There has been speculation all winter that the Milwaukee Brewers would jump in at some point on one of the top free-agent starting pitchers, and apparently they finally decided to do so with Yu Darvish.
Reports out of both Japan and the United States on Sunday indicated the Brewers made an offer to Darvish, considered one of the top starters on the free-agent market. The club's policy is not to comment on specific reports on free agents or trade speculation and general manager David Stearns did not respond to inquiries.
Darvish tweeted a link to the Yahoo Japan story that needed to be translated to English.
That report stated that the Brewers had made an offer to Darvish and were one of six teams in the hunt, joining the Minnesota Twins, New York Yankees, Chicago Cubs, Houston Astros (presumably out since trading for Gerrit Cole) and Texas Rangers. Before being traded to the Los Angeles Dodgers for the playoff push last season, Darvish had pitched his entire career in the majors with the Rangers.
Later in the day, Ken Rosenthal of The Athletic tweeted that a source told him the same thing.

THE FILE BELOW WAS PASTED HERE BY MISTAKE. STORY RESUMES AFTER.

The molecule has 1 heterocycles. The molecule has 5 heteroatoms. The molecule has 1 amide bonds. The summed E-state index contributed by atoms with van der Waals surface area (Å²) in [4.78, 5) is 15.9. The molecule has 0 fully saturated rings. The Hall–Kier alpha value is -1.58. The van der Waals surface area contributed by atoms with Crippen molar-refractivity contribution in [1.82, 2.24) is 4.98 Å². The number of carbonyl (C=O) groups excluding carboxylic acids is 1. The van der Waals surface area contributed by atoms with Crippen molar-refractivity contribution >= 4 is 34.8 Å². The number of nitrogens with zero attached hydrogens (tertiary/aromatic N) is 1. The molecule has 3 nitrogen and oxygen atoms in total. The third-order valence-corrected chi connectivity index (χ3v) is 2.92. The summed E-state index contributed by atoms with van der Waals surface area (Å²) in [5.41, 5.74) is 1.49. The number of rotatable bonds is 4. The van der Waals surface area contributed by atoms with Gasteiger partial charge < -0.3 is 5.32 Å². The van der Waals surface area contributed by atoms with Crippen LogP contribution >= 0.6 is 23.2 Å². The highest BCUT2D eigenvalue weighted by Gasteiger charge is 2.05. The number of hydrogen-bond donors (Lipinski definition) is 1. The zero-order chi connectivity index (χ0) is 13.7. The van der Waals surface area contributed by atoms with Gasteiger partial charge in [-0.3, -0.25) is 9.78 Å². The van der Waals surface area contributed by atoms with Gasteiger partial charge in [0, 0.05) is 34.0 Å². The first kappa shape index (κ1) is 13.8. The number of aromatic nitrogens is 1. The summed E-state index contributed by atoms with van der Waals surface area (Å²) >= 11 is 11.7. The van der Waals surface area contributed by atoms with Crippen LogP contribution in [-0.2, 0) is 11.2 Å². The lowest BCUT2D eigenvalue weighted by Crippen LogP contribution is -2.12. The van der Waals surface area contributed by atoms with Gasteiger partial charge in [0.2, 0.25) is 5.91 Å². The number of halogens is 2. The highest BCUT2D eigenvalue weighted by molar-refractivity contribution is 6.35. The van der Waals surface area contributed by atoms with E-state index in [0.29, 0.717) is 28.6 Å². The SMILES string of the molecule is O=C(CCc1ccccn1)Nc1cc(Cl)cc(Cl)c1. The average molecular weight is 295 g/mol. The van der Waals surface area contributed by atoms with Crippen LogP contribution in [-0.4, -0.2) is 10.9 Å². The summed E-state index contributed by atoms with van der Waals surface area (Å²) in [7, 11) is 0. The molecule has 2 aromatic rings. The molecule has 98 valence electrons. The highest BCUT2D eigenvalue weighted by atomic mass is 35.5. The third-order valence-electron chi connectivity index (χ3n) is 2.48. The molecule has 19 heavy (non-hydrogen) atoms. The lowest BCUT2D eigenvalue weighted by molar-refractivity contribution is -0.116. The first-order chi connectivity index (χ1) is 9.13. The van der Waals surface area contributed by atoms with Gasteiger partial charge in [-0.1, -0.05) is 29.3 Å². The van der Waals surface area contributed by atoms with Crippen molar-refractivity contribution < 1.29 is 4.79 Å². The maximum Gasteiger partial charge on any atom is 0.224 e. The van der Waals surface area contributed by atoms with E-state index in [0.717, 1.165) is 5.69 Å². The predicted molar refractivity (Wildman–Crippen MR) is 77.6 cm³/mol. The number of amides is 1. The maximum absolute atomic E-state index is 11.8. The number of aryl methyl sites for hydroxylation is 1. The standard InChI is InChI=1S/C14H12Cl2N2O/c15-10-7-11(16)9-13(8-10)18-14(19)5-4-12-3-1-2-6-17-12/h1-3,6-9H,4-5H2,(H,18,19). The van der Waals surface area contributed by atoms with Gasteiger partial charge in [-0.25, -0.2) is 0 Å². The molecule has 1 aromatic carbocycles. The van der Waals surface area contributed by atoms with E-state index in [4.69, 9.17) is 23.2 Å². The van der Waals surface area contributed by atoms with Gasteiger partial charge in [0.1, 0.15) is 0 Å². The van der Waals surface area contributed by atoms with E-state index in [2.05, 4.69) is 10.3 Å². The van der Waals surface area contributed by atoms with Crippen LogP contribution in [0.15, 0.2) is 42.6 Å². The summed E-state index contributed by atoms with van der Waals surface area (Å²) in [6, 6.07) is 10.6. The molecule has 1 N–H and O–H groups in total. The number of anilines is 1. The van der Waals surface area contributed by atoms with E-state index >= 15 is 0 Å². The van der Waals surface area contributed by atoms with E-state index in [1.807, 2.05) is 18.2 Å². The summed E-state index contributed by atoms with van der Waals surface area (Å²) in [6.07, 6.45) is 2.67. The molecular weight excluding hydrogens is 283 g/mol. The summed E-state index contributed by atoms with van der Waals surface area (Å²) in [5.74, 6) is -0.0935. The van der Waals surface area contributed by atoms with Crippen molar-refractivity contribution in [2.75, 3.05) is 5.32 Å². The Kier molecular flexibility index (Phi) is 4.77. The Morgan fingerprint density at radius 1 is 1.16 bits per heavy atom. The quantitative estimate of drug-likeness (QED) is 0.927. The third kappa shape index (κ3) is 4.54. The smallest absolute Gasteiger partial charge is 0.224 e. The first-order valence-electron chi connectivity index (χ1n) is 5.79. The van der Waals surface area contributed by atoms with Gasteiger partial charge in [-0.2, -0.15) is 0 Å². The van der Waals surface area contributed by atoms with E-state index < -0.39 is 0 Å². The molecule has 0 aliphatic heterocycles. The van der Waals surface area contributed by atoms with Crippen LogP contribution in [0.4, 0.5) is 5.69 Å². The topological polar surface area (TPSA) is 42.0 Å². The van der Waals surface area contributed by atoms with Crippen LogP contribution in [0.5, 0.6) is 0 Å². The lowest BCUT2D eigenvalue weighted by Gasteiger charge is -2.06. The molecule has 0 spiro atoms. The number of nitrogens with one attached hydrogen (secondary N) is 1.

Even later came confirmation from Jon Heyman of FanRag Sports of the Brewers' offer.
There has been ongoing speculation that the Brewers would make a move on a premier free agent pitcher for two reasons: 1. They have financial flexibility after operating with a payroll below $60 million last season. 2. They need starting pitching help, especially with right-hander Jimmy Nelson recovering from shoulder surgery and expected to miss "a chunk" of the first half of the 2018 season.
Until this point, the Brewers had been shopping at the other end of the pitching market, signing Jhoulys Chacin to a two-year, $15.5 million deal and former Milwaukee starter Yovani Gallardo to a non-guaranteed, $2 million contract for 2018. But, with the free-agent market moving at a historically slow pace, the Brewers might have decided Darvish would have to take less money than desired.
At the outset of the winter, Darvish was projected to get a six-year deal for about $150 million, and it would be surprising if the Brewers jumped in at that level. They are in the midst of a large-scale rebuilding program and general manager David Stearns repeatedly has said the team needs to develop players from within its system, including pitchers.
The Brewers took an unexpected leap forward in 2017, winning 86 games and finishing just one victory short of the second wild-card berth in the National League. With that backdrop and some financial flexibility, they apparently decided they could make a substantial offer to Darvish.